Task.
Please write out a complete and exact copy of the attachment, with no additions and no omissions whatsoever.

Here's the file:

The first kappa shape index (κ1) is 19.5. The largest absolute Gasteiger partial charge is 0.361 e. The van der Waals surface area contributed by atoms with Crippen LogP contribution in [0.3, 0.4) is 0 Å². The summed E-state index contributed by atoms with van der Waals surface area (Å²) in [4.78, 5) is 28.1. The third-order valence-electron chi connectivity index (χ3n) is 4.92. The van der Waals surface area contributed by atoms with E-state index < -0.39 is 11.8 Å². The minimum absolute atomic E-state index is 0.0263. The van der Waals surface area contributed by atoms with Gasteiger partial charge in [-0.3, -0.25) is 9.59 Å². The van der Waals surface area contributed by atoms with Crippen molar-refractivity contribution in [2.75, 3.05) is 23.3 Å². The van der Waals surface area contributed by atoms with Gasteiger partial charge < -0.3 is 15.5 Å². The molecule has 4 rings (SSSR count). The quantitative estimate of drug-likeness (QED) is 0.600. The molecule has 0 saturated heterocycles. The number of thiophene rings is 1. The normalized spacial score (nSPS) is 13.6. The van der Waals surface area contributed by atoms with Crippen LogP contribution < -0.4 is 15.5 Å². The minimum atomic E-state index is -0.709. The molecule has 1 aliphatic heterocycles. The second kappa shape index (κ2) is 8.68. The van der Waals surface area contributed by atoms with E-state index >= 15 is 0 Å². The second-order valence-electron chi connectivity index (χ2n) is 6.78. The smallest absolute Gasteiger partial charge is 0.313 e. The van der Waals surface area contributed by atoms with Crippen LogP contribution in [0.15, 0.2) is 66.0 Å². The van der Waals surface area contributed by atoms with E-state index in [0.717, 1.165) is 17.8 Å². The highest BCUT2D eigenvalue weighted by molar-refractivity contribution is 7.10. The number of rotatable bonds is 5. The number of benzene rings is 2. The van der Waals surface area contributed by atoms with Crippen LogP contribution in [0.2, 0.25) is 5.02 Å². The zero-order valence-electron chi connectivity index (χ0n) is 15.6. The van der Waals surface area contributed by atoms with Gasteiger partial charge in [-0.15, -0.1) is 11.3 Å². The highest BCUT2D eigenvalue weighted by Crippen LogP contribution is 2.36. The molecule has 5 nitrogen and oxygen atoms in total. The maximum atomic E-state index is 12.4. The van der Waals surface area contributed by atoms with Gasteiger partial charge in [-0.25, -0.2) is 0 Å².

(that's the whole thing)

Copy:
The first kappa shape index (κ1) is 19.5. The largest absolute Gasteiger partial charge is 0.361 e. The van der Waals surface area contributed by atoms with Crippen LogP contribution in [0.3, 0.4) is 0 Å². The summed E-state index contributed by atoms with van der Waals surface area (Å²) in [4.78, 5) is 28.1. The third-order valence-electron chi connectivity index (χ3n) is 4.92. The van der Waals surface area contributed by atoms with E-state index < -0.39 is 11.8 Å². The minimum absolute atomic E-state index is 0.0263. The van der Waals surface area contributed by atoms with Gasteiger partial charge in [-0.3, -0.25) is 9.59 Å². The van der Waals surface area contributed by atoms with Crippen molar-refractivity contribution in [2.75, 3.05) is 23.3 Å². The van der Waals surface area contributed by atoms with Gasteiger partial charge < -0.3 is 15.5 Å². The molecule has 4 rings (SSSR count). The quantitative estimate of drug-likeness (QED) is 0.600. The molecule has 0 saturated heterocycles. The number of thiophene rings is 1. The normalized spacial score (nSPS) is 13.6. The van der Waals surface area contributed by atoms with Crippen LogP contribution < -0.4 is 15.5 Å². The minimum atomic E-state index is -0.709. The molecule has 1 aliphatic heterocycles. The second kappa shape index (κ2) is 8.68. The van der Waals surface area contributed by atoms with E-state index >= 15 is 0 Å². The second-order valence-electron chi connectivity index (χ2n) is 6.78. The smallest absolute Gasteiger partial charge is 0.313 e. The van der Waals surface area contributed by atoms with Crippen LogP contribution in [0.15, 0.2) is 66.0 Å². The van der Waals surface area contributed by atoms with E-state index in [0.717, 1.165) is 17.8 Å². The highest BCUT2D eigenvalue weighted by molar-refractivity contribution is 7.10. The number of rotatable bonds is 5. The number of benzene rings is 2. The van der Waals surface area contributed by atoms with Crippen LogP contribution in [0.2, 0.25) is 5.02 Å². The zero-order valence-electron chi connectivity index (χ0n) is 15.6. The van der Waals surface area contributed by atoms with Gasteiger partial charge in [-0.15, -0.1) is 11.3 Å². The highest BCUT2D eigenvalue weighted by Crippen LogP contribution is 2.36. The molecule has 5 nitrogen and oxygen atoms in total. The maximum atomic E-state index is 12.4. The van der Waals surface area contributed by atoms with Gasteiger partial charge in [-0.25, -0.2) is 0 Å².